John's older brother Dmitri Pitsavas '95 returned to the United States from Greece on Aug. 16 to help John co-manage the pizzeria. Instead, he reopened the restaurant on Wednesday, uncertain about Basil's short-term daily business hours, and its long-term future as a business.
The impact of John's death makes it difficult to consider specifics about business right now, said Dmitri. Despite the family's tragedy, Basil's is attempting to continue its daily business just as it has for 47 years.
"Staying open helps make time pass for our family," said Dmitri, "But it has been weird being [in the restaurant] these last four or five days. It's up to me, my sister and my family to decide where to go from here."
The restaurant has been a foundation for the entire Pitsavas family since Dmitri's father, Bill Pitsavas, opened Bill's Pizza in 1960. Bill's Pizza operated in the same building that Basil's Pizza currently occupies. The name changed to Basil's when John Pitsavas took over the restaurant in 2002 for his retired father.
Bill Pitsavas immigrated to the United States in 1956 and settled in Northfield because of the two colleges and the small-town atmosphere, "not just for a great environment for the family he hoped to raise, but for the pizzeria, too," said Dmitri.
The Pitsavas bond at Basil's Pizza extended beyond Bill's immediate family of his sons John and Dmitri, and his daughter Alexandra who has also helped with the work.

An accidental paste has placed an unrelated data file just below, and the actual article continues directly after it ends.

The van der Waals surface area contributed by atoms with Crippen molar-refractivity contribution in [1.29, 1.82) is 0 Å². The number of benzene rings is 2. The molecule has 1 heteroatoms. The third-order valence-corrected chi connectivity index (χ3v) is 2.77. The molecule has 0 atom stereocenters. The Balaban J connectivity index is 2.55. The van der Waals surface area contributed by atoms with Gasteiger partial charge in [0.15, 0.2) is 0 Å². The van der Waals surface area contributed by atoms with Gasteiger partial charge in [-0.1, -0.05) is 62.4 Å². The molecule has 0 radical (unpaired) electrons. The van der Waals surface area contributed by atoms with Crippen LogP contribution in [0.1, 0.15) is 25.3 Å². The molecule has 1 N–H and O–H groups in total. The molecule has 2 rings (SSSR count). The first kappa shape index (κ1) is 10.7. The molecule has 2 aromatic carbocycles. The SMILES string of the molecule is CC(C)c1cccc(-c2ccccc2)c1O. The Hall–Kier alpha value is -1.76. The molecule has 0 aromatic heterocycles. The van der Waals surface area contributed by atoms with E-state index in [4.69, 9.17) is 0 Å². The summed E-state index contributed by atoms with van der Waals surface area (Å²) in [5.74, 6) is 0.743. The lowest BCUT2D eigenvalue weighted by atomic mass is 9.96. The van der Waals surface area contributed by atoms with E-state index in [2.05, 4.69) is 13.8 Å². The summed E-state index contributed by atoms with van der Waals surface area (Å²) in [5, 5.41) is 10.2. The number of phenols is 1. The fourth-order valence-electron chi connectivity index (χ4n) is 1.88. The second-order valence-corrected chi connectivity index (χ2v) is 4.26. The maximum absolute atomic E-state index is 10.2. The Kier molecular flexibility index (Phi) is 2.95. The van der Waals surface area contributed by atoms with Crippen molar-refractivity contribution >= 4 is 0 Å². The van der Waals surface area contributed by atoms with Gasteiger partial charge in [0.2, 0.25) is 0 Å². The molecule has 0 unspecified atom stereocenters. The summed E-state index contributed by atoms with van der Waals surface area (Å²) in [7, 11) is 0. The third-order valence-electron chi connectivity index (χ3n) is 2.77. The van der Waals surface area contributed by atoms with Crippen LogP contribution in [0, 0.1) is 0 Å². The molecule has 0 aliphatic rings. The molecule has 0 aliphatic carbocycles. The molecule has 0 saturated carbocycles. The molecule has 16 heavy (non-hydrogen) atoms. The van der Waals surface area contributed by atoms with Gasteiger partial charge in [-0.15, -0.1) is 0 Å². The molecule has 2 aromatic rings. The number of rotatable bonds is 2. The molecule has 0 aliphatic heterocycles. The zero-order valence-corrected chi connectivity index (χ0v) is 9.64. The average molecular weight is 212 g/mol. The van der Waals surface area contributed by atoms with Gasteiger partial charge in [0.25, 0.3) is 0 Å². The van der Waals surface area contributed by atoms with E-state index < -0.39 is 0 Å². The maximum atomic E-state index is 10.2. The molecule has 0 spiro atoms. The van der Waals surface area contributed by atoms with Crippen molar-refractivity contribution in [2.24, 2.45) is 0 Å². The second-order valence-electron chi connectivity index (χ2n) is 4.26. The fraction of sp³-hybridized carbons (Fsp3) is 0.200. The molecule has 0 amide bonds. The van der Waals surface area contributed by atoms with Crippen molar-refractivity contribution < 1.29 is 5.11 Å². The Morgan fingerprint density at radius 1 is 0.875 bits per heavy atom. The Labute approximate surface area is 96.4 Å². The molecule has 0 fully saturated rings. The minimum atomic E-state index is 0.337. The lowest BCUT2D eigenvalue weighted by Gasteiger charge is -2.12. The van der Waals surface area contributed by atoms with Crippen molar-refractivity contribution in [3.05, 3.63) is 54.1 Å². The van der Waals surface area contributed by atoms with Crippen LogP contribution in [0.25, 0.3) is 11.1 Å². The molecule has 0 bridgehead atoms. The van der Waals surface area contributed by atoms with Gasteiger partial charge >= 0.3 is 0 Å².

Two of Dmitri's cousins got their start in the restaurant business working at Basil's years ago. Now one owns B&L's Pizza and the other owns George's Vineyard. Once they had their roots in Northfield from working at Basil's, the cousins branched out and opened their own pizzerias, said Dmitri.
"In all, 19 of my father's relatives came here from Greece," said Dmitri Pitsavas. "His family owns restaurants as far as Owatonna and Eau Claire, all starting here at Basil's. None of us would want this place to close because of what it means to us and to the town."
Beth Fiebelkorn '08, a summer Basil's employee, reiterated Basil's longevity and importance throughout its years in Northfield. "An older couple would come in while visiting Northfield and remember Basil's Pizza from their college years," said Fiebelkorn. "Almost every day I was asked if this place used to be called Bill's."
Yet, Basil's remains a steady force for regulars and the larger community,. "We're staying open right now because of the meaning behind Basil's, not just the food but the history, too," said Pitsavas. "It's a story, it's my father's story. I don't think we could ever just let Basil's evaporate."